The Rare Book and Special Collections Division receives queries about many aspects of Thomas Jefferson's library, and we have attempted to answer some of the most frequently asked questions here.
Q: Are all of Thomas Jefferson's books at the Library of Congress?
A: No. After Thomas Jefferson sold his Monticello Library to Congress in 1815, he made his notable statement, "I cannot live without books," and he began collecting again. This second library is often called his "Retirement Library" or "Supplement Library." The core of this collection was the modest library he maintained at his retreat plantation, Poplar Forest. He seemed to select titles for his retreat library that related more to personal rather than professional interests. Most of these books were eventually auctioned off after his death in 1827, and these books can be found in numerous libraries and private collections. The Library of Congress owns 84 books from this later library, and they can be found in the online catalog by searching (in quotation marks): "Thomas Jefferson Library Collection Supplement (Library of Congress)".
Q: Why are there gaps in the collection on display? Is there a list of books the Library is seeking?
A: At the time of the exhibition's creation, some of Jefferson's books could not be identified because there was not enough information in his manuscript catalog or the printed catalog that came out soon after the sale of his library to Congress. Curators have purchased many books to fill in the gaps, but these books have not yet been added to the exhibition. Some of the books that could not be found only exist in one or two copies at other libraries. Because of these and other logistical issues relating to the marketplace, the Library of Congress does not share the list of books being sought, but please rest assured that our experienced curators have spent many hours attempting to locate copies for the collection.
Q: Are all of Thomas Jefferson's books digitized and available on the Library's website?
A: The Library of Congress has started digitizing Thomas Jefferson's copies of his books, however, they are extremely fragile (due in part to the fire they survived in 1851). So far only about 80 of his books have been digitized, and you can see them by following this link: https://www.loc.gov/collections/rare-book-selections/?q=sowerby.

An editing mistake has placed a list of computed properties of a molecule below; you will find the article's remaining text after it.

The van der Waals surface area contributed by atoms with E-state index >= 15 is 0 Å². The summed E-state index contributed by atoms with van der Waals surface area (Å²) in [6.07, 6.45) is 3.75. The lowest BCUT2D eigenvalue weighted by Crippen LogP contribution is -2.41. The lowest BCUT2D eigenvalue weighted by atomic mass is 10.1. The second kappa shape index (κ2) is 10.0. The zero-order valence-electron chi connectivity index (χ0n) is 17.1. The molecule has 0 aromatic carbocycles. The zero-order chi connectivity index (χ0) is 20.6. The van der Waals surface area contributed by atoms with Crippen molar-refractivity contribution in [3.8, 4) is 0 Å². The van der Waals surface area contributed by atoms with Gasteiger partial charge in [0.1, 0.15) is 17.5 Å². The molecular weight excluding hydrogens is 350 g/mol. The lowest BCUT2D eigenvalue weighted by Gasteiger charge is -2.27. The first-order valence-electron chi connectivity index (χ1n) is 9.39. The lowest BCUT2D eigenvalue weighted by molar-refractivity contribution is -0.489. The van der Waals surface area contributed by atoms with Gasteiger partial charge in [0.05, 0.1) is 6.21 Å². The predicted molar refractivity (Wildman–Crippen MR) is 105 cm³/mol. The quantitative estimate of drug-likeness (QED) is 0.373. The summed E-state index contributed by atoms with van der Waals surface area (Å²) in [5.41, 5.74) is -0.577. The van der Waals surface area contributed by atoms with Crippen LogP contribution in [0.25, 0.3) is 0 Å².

Q: How many languages are represented in Jefferson's library? How many languages could he speak or read?
A: Thomas Jefferson spoke English, French, Italian and Latin, and he read Ancient Greek and Spanish, with some knowledge of German and Dutch. Jefferson’s Library includes books in 16 languages, but there are also dictionaries, grammars and linguistic treatises in his Library representing 43 languages. The approximate language breakdown of the collection is: 50% in English, 20% in French, 10% in Latin and Greek, and the remaining 20% in Italian, German, Spanish, with a few titles in: Russian, Arabic, Hebrew, and books about Native American languages.
Q: What was Thomas Jefferson's favorite book?
A: Thomas Jefferson is not known to have had a favorite book, but he was especially fond of Laurence Sterne's "A sentimental journey through France and Italy," which is volume two in Jefferson's copy of the The works of Laurence Sterne in ten volumes (London, 1780); unfortunately the Library of Congress does not have Jefferson's copy of this book.
Q: Did Thomas Jefferson own a copy of the Islamic holy book, the Qur'an?
A: Thomas Jefferson owned a copy of an English translation of the Qur'an: The Koran, commonly called the Alcoran of Mohammed / translated into English immediately from the original Arabic ; with explanatory notes, taken from the most approved commentators. Second edition. (London: Printed for L. Hawes, W. Clarke, and R. Collins, 1764). It appears that Jefferson purchased George Sale’s translation of the Qur'an in 1765 from the office of the Virginia Gazette. At the time, Jefferson was engaged in his law studies at the College of William and Mary, so it is likely that he purchased the book as an example of Arabic law as his textbooks suggested. This was the first English edition to have been translated directly from the Arabic and is often regarded as the best early translation of the Koran. Jefferson cataloged the book in his section on “Religion,” where it shared the shelves with early Greek and Roman mythology and the Bible. The book does not contain any annotations by Jefferson other than his ownership initials.
Q: What is the oldest book in Jefferson's Library?
A: Paulus Orosius,Historiarum adversus paganos, printed in Paris in 1506. Orosius (circa 375/385 – circa 420 AD) was a Roman priest, historian and theologian, and a student of Augustine of Hippo. The book is a historical narration focusing on the pagan peoples from the earliest time up until Orosius's time.